March 2020 - Rivers of London, by Ben Aaronovitch


I thought I'd get ahead of myself and flag up the March choice, following on after Player of Games as chosen by @dr_mitch .

I've been meaning to read Rivers of London for some time, and got slightly captivated by the fact that the opening chapter is set a few yards up the road from where I used to work in London, before giving up on all that and moving out here to Cumbria (me, I mean, not the book). But all the street names and such like are hugely familiar to me.

An Amazon (UK) link is - it's available in all kinds of formats including (allegedly) mp3 if that's your thing.

The blurb says


My name is Peter Grant and until January I was just probationary constable in that mighty army for justice known to all right-thinking people as the Metropolitan Police Service (and as the Filth to everybody else). My only concerns in life were how to avoid a transfer to the Case Progression Unit - we do paperwork so real coppers don't have to - and finding a way to climb into the panties of the outrageously perky WPC Leslie May. Then one night, in pursuance of a murder inquiry, I tried to take a witness statement from someone who was dead but disturbingly voluble, and that brought me to the attention of Inspector Nightingale, the last wizard in England.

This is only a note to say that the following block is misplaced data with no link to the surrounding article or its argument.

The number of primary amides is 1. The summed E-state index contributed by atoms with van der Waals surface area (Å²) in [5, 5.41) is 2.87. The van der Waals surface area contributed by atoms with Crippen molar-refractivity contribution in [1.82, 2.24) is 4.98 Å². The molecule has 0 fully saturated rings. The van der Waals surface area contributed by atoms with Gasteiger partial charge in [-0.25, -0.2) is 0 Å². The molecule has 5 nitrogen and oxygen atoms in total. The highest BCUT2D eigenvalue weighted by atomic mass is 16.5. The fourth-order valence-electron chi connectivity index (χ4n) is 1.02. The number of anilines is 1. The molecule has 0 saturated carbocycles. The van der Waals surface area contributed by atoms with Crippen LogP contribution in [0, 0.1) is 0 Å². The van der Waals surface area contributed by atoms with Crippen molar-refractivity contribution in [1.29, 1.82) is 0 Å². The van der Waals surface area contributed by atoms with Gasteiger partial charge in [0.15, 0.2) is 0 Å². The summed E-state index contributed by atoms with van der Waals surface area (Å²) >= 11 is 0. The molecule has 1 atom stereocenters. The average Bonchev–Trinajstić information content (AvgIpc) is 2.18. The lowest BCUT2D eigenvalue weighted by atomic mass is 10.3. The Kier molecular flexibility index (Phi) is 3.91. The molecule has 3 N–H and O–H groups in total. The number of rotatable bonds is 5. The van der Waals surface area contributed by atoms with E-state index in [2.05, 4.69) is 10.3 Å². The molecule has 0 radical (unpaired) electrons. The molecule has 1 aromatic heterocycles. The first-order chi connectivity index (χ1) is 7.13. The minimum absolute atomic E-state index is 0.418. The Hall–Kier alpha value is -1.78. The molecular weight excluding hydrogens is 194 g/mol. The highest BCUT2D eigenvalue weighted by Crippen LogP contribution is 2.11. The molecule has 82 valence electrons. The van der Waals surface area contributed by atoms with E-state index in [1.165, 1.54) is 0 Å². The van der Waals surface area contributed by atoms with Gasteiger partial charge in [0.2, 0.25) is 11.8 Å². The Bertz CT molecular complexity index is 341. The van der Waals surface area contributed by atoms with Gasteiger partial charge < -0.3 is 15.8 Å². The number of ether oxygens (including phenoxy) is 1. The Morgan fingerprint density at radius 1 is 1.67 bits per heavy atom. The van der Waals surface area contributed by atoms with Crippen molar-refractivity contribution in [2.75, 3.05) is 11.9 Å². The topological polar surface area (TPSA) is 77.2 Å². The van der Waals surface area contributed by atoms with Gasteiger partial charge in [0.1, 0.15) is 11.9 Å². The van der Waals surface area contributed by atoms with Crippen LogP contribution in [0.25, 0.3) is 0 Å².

Now I'm a Detective Constable and a trainee wizard, the first apprentice in fifty years, and my world has become somewhat more complicated: nests of vampires in Purley, negotiating a truce between the warring god and goddess of the Thames, and digging up graves in Covent Garden ... and there's something festering at the heart of the city I love, a malicious vengeful spirit that takes ordinary Londoners and twists them into grotesque mannequins to act out its drama of violence and despair.

The spirit of riot and rebellion has awakened in the city, and it's falling to me to bring order out of chaos - or die trying.


Now, it's fair warning to say that some of the 1* reviews of this book are from people who struggled with the very UK-English narrative style of the author - even more so than David Black in this month's Gone to Sea in a Bucket - so we'll see how we get on collectively with it.


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